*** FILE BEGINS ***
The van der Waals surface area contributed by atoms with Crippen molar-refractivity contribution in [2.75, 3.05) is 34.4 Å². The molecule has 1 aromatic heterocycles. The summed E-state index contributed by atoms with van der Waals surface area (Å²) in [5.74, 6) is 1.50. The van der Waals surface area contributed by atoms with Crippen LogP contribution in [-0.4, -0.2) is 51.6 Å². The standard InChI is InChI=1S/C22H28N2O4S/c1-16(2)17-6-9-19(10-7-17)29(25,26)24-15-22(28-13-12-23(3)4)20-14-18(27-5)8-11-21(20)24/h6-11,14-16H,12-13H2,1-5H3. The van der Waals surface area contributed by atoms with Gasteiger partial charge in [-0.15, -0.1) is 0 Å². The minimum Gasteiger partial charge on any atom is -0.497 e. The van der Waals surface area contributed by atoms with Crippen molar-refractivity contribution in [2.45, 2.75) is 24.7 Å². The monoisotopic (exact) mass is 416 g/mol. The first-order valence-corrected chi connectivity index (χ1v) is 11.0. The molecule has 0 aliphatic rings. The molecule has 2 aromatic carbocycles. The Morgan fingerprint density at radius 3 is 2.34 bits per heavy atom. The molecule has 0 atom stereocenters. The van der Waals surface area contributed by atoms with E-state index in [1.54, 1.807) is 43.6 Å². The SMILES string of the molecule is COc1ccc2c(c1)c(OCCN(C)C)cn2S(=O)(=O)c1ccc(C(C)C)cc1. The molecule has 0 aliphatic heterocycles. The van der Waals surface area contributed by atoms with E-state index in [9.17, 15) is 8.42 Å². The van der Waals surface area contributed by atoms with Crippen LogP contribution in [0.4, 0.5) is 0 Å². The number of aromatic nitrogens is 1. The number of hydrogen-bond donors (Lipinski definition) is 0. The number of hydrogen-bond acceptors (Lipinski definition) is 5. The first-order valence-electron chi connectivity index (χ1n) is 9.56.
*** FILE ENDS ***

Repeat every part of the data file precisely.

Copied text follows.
The van der Waals surface area contributed by atoms with Crippen molar-refractivity contribution in [2.75, 3.05) is 34.4 Å². The molecule has 1 aromatic heterocycles. The summed E-state index contributed by atoms with van der Waals surface area (Å²) in [5.74, 6) is 1.50. The van der Waals surface area contributed by atoms with Crippen LogP contribution in [-0.4, -0.2) is 51.6 Å². The standard InChI is InChI=1S/C22H28N2O4S/c1-16(2)17-6-9-19(10-7-17)29(25,26)24-15-22(28-13-12-23(3)4)20-14-18(27-5)8-11-21(20)24/h6-11,14-16H,12-13H2,1-5H3. The van der Waals surface area contributed by atoms with Gasteiger partial charge in [-0.15, -0.1) is 0 Å². The minimum Gasteiger partial charge on any atom is -0.497 e. The van der Waals surface area contributed by atoms with Crippen molar-refractivity contribution in [2.45, 2.75) is 24.7 Å². The monoisotopic (exact) mass is 416 g/mol. The first-order valence-corrected chi connectivity index (χ1v) is 11.0. The molecule has 0 aliphatic rings. The molecule has 2 aromatic carbocycles. The Morgan fingerprint density at radius 3 is 2.34 bits per heavy atom. The molecule has 0 atom stereocenters. The van der Waals surface area contributed by atoms with E-state index in [1.54, 1.807) is 43.6 Å². The SMILES string of the molecule is COc1ccc2c(c1)c(OCCN(C)C)cn2S(=O)(=O)c1ccc(C(C)C)cc1. The molecule has 0 aliphatic heterocycles. The van der Waals surface area contributed by atoms with E-state index in [9.17, 15) is 8.42 Å². The van der Waals surface area contributed by atoms with Crippen LogP contribution in [0.4, 0.5) is 0 Å². The number of aromatic nitrogens is 1. The number of hydrogen-bond donors (Lipinski definition) is 0. The number of hydrogen-bond acceptors (Lipinski definition) is 5. The first-order valence-electron chi connectivity index (χ1n) is 9.56.